He cites Ronaldinho as his idol and has been compared to Real Madrid forward Karim Benzema, but just who is Schalke's on-loan Juventus winger Marko Pjaca, who secured three vital points for the Royal Blues in the Matchday 25 victory over Hertha Berlin?
Pjaca was only making his fifth Bundesliga appearance for Schalke since arriving from Italian giants Juventus in January, replacing the suspended Guido Burgstaller against Hertha. Eight minutes before half-time, the 22-year-old Croatia international opened the scoring at the Veltins Arena, guiding the ball past visiting keeper Rune Jarstein after Franco Di Santo got a clever touch on Nabil Bentaleb's cross.
Domenico Tedesco's side went on to weather a Hertha storm in the second half and held on for all three points, which moved them back above Borussia Dortmund into second in the table. For Pjaca it was a second goal in Royal Blue after netting on his only previous start, in a 1-1 draw with Hannover on Matchday 19.
Watch: Pjaca earned Schalke all three points against Hertha on Matchday 25
"It was great to get my second goal at the Veltins Arena," Pjaca told Schalke's official website, schalke04.de. "I feel very happy at Schalke, I'm enjoying my time here. We created a lot of chances in the first half because we had lots of possession, but in the second half we let Hertha bring the game to us, which made things quite tense towards the end."
Pjaca joined Juventus from Dinamo Zagreb in the summer of 2016, after being named Croatia's Footballer of the Year in 2015 and 2016 and catching the eye with a number of headline performances. In December 2014, he notched a hat-trick for Dinamo as they edged a 4-3 thriller with Celtic in the UEFA Europa League. Then, at UEFA Euro 2016, he ran rings around Barcelona left-back Jordi Alba as Croatia claimed a shock 2-1 win over defending champions Spain.
That earned him a move to Italy after the Euros, but Pjaca only made 20 appearances in his first season before sustaining a cruciate ligament injury in a friendly against Estonia, which kept him sidelined between April and December 2017. Shortly after his return, he was loaned out to Schalke, who were only too happy to welcome such a versatile forward player into their squad.
"We're very pleased that Marko has chosen to join us, because a lot of clubs were interested in him," Tedesco enthused. "He brings some very special qualities to our team. He can be used in a number of positions - right and left, as a number 8 or even up top. He's robust and quick too."
Relatively tall for a forward player - standing at 6'1" - Pjaca is technically gifted and deceptively fleet-footed, as Alba discovered to his detriment during the Euros. While he grew up idolising Brazilian magician Ronaldinho ("I was forever trying to learn his skills and tricks!"), one of his former coaches at NK Lokomotiva believes Pjaca has more in common with French forward Benzema.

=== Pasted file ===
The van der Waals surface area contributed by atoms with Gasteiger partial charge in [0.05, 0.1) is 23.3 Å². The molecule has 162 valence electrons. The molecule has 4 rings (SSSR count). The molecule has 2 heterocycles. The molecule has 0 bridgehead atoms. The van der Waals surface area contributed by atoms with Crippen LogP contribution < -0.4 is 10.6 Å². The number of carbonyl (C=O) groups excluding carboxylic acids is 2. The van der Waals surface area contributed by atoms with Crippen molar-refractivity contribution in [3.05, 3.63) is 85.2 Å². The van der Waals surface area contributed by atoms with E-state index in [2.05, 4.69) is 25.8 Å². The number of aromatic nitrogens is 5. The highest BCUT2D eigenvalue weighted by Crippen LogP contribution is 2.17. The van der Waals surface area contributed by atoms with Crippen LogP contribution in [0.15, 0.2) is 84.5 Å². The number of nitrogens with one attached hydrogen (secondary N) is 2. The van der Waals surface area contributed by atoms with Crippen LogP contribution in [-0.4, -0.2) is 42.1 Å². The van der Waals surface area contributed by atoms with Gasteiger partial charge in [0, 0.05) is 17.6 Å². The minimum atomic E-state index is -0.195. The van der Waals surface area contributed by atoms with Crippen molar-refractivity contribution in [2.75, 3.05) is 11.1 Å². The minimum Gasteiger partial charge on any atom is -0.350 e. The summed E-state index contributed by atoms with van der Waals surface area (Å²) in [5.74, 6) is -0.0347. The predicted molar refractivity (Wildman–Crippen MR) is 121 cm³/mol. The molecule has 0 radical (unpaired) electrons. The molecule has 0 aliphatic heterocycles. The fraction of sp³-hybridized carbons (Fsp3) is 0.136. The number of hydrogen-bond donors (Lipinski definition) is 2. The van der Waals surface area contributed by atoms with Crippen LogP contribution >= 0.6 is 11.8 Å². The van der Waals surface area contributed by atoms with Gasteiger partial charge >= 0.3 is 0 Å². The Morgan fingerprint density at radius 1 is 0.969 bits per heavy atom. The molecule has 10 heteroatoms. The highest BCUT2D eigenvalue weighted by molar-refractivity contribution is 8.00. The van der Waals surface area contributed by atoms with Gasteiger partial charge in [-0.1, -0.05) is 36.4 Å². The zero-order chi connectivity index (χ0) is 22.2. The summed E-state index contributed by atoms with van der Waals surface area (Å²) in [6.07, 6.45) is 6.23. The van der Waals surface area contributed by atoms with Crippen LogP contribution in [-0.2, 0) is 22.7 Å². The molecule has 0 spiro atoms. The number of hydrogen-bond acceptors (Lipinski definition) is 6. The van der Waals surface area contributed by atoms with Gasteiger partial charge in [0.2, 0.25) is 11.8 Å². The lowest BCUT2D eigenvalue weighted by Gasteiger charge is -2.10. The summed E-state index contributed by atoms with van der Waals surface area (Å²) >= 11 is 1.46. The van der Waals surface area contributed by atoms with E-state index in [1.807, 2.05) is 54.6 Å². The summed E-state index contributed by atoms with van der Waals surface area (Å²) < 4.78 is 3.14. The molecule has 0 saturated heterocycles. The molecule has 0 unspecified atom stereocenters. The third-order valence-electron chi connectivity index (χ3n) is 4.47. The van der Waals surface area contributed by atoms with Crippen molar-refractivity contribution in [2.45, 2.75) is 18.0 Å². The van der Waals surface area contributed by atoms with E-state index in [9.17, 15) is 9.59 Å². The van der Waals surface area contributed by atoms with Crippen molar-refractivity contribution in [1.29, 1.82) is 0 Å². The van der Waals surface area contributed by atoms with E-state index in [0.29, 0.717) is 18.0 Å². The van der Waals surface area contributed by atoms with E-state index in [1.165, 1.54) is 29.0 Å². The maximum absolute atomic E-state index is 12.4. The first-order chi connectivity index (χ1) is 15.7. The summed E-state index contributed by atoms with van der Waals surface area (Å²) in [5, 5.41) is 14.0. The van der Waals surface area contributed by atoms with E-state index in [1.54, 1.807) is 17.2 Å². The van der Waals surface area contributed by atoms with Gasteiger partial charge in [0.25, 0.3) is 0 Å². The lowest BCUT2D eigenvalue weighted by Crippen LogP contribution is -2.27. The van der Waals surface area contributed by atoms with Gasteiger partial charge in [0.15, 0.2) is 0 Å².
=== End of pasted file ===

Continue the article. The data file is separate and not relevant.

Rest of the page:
"If there's anyone he reminds me of when he's on the ball, it's Karim Benzema," said former Yugoslavia goalkeeper Tomislav Ivkovic, who began his career at Dinamo but spent most of his playing days in Portugal. "I'm not saying he's the new Benzema, but he definitely resembles him in one-on-one situations. He's one of those rare players who can go in both directions."
Hannover were the first Bundesliga side to get an idea of what Pjaca is capable of when he made his first start on 21 January. With 16 minutes gone, the young Croatian latched onto a neat ball from Amine Harit, turned inside Salif Sane, and unleashed a low shot that Philipp Tschauner could only parry into his own net. Schalke went on to draw the game 1-1, but it hadn't taken long for their new recruit to make an impact.
Unsurprisingly, Pjaca's loan deal does not include a buyout option for Schalke, who will only be able to rely on his services until the end of the current season. Yet as Tedesco's men battle with the likes of Dortmund, Eintracht Frankfurt, Bayer Leverkusen and RB Leipzig for a place in next season's UEFA Champions League, the Croatia international could end up playing a key role - even if the coach is wary of putting too much pressure on his well-developed shoulders.
"Marko hasn't played 25 games in the last few months, let's not forget," the 32-year-old pointed out after the Hertha win. "He's been injured for a very long time and needs to find his rhythm."
Pjaca made way for Alessandro Schöpf after 66 minutes against the capital club, and that was the longest amount of time he has spent on the pitch in his five league appearances to date. With two goals in his two starts, though, the Juve man is staking a serious claim for a place in Tedesco's XI, and the Royal Blues boss may face a few selection headaches in the coming weeks.
Still, with his side second in the Bundesliga and through to the semi-finals of the DFB Cup, there are probably worse problems to have.